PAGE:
HomeIndiaHow India-Canada ties became a public dispute - BBC News

How India-Canada ties became a public dispute – BBC News

  • By Sharanya Hrishikesh and Vikas Pandey
  • BBC News, Delhi

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Trudeau (left) and Modi had a tense meeting in Delhi recently.

The growing dispute over the assassination of a Sikh separatist leader has the potential to derail years of close relations between Canada and India, two key strategic partners on security and trade.

The breach came to light on Monday when Prime Minister Justin Trudeau saying Canada was investigating “credible allegations” about the possible involvement of Indian government agents in the murder of Hardeep Singh Nijjar in British Columbia in June.

India responded furiously, “completely rejecting” the allegations, calling them “absurd.” The two expelled one of the other’s diplomats and it is unclear how they managed to climb out of the abyss.

Just a few months ago, countries were moving toward signing a long-in-the-making free trade agreement this year. Now, talks are on pause and an imminent Canadian trade mission to India is postponed.

So how did things get to this point?

The recent G20 summit in Delhi offered some clues, including Trudeau’s tense (and brief) meeting with Indian Prime Minister Narendra Modi. Then he suffered the shame of having to wait in Delhi for two more days before being able to leave after his plane suffered a technical fault.

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Security personnel outside the Canadian High Commission in Delhi on Tuesday

After the two leaders met there was no mincing words. Trudeau said Canada will always defend “freedom of expression” while acting against hate.

In an unusually sharp way statementThe Indian government said it had “grave concern over the continued anti-India activities of extremist elements in Canada”, whom it accused of “promoting secessionism and inciting violence against Indian diplomats”.

The reference is to calls by Sikh activists in Canada for Khalistan, or a separate homeland for Sikhs. It is a demand that evokes painful memories for millions of people in India, especially in the northern state of Punjab, where Sikhs make up the majority of the population (outside of Punjab, Canada has the largest number of Sikhs in the world).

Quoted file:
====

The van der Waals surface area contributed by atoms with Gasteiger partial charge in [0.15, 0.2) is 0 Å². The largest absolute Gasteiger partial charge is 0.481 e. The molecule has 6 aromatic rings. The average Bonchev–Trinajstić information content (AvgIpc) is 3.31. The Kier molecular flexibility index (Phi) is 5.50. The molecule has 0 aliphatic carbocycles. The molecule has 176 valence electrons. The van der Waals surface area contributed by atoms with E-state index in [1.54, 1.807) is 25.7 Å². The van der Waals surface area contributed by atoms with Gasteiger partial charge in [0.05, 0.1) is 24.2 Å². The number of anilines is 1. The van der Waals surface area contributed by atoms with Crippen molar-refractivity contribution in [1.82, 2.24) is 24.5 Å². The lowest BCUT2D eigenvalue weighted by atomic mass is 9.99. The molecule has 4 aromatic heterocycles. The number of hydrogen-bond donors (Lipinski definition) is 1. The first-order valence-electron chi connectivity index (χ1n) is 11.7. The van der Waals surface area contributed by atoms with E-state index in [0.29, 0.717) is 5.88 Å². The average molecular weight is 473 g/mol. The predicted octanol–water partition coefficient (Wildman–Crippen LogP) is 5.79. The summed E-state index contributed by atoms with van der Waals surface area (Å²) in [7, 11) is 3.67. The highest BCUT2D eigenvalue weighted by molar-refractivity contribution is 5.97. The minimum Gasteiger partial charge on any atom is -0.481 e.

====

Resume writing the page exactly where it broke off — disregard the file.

The demand for Khalistan peaked in India in the 1980s, when an armed insurgency was subsequently crushed and thousands of people were killed. The movement is not prominent now in Punjab, and all major Indian political parties openly oppose it.

But calls for Khalistan remain strong among some members of the Sikh diaspora in countries such as Canada, Australia and the United Kingdom. Delhi has reacted sharply to pro-Khalistan protests and referendums by Sikh activists in these countries; It is not illegal there, but it is a big irritant for India.

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In July, Khalistan supporters held a demonstration outside the Indian consulate in Toronto.

The issue received increased global attention after three pro-Khalistan activists were killed in quick succession in different countries earlier this year.

Paramjit Singh Panjwar, head of the Khalistan Commando Force, designated a terrorist by India, was shot dead in May in Pakistan; His murderers have not yet been identified.

In the United Kingdom, Avtar Singh Khanda, reportedly head of the Khalistan Liberation Forces, died on June 15 in hospital. Khanda had been arrested in March after a demonstration in London where protesters tore down the Indian flag at the country’s embassy. But a UK police spokesman saying The death was “not considered suspicious.”

Three days after his death, Nijjar, also designated a terrorist by India, was shot dead outside a Sikh temple in British Columbia; It is this murder that has now led Canada to take a firm public stance against a powerful ally.

Relations between the two have survived previous tensions: Canada reacted sharply to Indian nuclear tests in 1974 and 1998; India expressed disappointment in 2005 after two Canadian Sikhs accused of a deadly Air India attack were paid.

But otherwise, the two nations have generally been on good terms, except for the Khalistan issue. They have much in common: “a shared tradition of democracy and pluralism” and “a common commitment to a rules-based international system,” as Canada itself states. puts.

Both are Commonwealth countries and members of the G20 group of major world economies. Canada, which wants to have a greater presence in Asia, sees India as a counterweight to China.

It’s not just geopolitics, the countries also have strong commercial ties.